StatementEvery measure must urgently be taken to prevent further deterioration of the situation at the Fukushima Daiichi Nuclear Power Plant, and to rescue the victims and evacuees of the earthquake, tsunamis
Mar. 18, 2011
Secretary General, Japan Council against A& H Bombs (Gensuikyo)
Following the massive earthquake that hit eastern part of Japan and the subsequent tsunami disasters on March 11, 2011, the Fukushima Daiichi Nuclear Power Plant is facing a critical situation. Among its 6 nuclear reactors, Reactor No.1, No.2 and No.3 had their fuel rods damaged, partially melted, or suspected to be melting. At Reactor No. 3 and No. 4, the water temperature of the spent fuel storage pools has risen so high and much evaporated that fuel rods are exposed in air. A critical situation is continuing. It is also reported that the water temperature of the spent fuel storage pools at Reactor No. 5 and No. 6 is also rising.
Facing the danger of massive exposure to radiation, common with the damage from the A-bombing of Hiroshima and Nagasaki and from nuclear testing around the world, voices of sympathies, concerns and anxieties for the victims and the people in evacuation, are reaching us from everywhere in Japan and overseas. As a movement working on the basis of the tragic experiences of Hiroshima and Nagasaki for the prevention of any more calamity and for a total ban on nuclear weapons, we are deeply concerned about the present crisis, and urge the Japanese government to make its all-out effort to avert the worst situation of catastrophic exposure of the entire nation to radiation. We also call on it to make the best effort to mobilize the wisdom and actions of the people nationwide in rescuing the victims of the earthquake, tsunami and nuclear accident.
1. Both the most urgent and vital is to take every measure to prevent further meltdown of the nuclear fuel, ensure the cooling of the spent fuel and thus prevent the radiation from massively dispersing from the reactors. If the present situation further deteriorates to such a point where uranium and plutonium melt out of the fuel rods, massive amount of radioactive substance will be released into the air - the worst-case scenario.
It is strongly pointed out that the government has assigned the Nuclear and Industrial Safety Agency of the Ministry of Economy, Trade and Industry, a body that was created for the promotion of nuclear energy, as a responsible body to cope with the crisis, and that this assignment is helping to aggravate the situation. The government must give top priority to securing the safety of the citizens, and should not be driven by the interests of the electricity industry and other financial and economic circles, such as, their demand for the preservation of the failed reactors. It should give the central role in coping with the crisis to the independent Nuclear Safety Commission of Japan, which has the role as the “cornerstone” of the nuclear safety administration.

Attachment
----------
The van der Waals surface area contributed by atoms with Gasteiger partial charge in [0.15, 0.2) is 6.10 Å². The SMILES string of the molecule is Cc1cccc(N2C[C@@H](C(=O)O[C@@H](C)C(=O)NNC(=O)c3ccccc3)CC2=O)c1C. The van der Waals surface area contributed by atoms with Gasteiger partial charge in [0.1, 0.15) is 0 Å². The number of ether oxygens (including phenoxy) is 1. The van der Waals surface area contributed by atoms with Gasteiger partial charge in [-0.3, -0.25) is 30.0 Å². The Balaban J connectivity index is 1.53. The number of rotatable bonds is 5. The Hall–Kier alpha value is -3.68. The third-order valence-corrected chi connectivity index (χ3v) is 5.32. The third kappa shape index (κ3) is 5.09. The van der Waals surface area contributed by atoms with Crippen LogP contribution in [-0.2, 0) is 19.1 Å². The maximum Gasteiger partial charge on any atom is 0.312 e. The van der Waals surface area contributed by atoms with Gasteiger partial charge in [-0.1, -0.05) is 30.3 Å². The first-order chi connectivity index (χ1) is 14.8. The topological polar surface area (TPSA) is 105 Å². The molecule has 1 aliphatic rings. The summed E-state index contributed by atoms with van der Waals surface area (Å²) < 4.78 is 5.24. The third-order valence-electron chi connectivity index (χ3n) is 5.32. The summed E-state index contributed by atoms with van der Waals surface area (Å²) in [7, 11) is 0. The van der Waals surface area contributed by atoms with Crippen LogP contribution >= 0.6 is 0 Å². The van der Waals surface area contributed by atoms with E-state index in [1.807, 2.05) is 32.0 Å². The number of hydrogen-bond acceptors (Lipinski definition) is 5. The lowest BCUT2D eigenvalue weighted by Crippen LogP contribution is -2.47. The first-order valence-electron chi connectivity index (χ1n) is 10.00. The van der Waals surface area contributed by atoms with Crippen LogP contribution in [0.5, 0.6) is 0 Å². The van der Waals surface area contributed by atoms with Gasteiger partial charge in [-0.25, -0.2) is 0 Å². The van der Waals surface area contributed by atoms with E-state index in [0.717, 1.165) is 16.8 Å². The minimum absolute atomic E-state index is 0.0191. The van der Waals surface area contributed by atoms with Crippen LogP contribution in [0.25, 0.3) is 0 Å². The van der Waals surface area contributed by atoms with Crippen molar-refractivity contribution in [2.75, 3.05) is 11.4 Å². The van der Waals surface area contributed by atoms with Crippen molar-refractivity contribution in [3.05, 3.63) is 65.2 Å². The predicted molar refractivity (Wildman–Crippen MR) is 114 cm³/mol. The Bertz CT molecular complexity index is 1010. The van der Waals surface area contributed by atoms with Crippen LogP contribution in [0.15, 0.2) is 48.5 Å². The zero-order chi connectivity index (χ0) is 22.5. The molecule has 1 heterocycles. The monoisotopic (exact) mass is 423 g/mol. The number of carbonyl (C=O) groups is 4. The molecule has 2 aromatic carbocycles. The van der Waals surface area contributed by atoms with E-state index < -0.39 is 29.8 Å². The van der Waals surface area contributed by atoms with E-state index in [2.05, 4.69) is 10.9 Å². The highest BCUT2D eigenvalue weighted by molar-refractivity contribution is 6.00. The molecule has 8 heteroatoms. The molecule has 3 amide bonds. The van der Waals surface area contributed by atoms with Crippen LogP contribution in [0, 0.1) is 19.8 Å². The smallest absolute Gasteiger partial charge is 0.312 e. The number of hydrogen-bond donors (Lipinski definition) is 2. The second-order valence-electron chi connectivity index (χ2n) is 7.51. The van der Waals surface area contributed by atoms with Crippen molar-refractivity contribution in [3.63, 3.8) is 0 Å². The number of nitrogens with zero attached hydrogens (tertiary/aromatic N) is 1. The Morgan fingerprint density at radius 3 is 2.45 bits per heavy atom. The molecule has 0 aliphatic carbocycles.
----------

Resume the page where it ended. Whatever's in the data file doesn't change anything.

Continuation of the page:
2. The rescue efforts for the victims of the earthquake, tsunamis and nuclear power accident are equally urgent and vital. The death toll has exceeded 5,000 and another 17,000 people are still missing. Over 400,000 people are in emergency evacuation centers and passing hard time in anxiety. Inpatients evacuated from hospitals have resulted in tragic deaths in succession. In order to meet the challenge of the disaster of such enormous scale, it is essential to call for and rely on the support efforts of broad citizens, along with the efforts of national and local governments’ institutions. We urge the government to provide all disaster-related information fully and quickly. It should also ensure that the communication, traffic and transportation media are available for the citizens in their rescue efforts for the suffering people and their local governments.
3. The ongoing disaster at Fukushima Nuclear Power Plant once again shed light to the tremendous danger of continued dependence on nuclear power especially in Japan, the most earthquake-prone country of the world. Gensuikyo has many times pointed out the enormous risks involved in Japan’s nuclear policy, including the use of plutonium fuel in the nuclear power plants, the resumption of operation of the fast breeder-reactor “Monju” and the operation of the reprocessing plant at Rokkasho-mura. We have urged the immediate halt to the new construction of nuclear power plants, and called for an all-out examination of existing nuclear power plants. In the face of still-feared major aftershocks, we again urge the government to immediately conduct comprehensive checks on all existing nuclear powers. Further, we urge it to give priority to the development and promotion of alternative energy resources.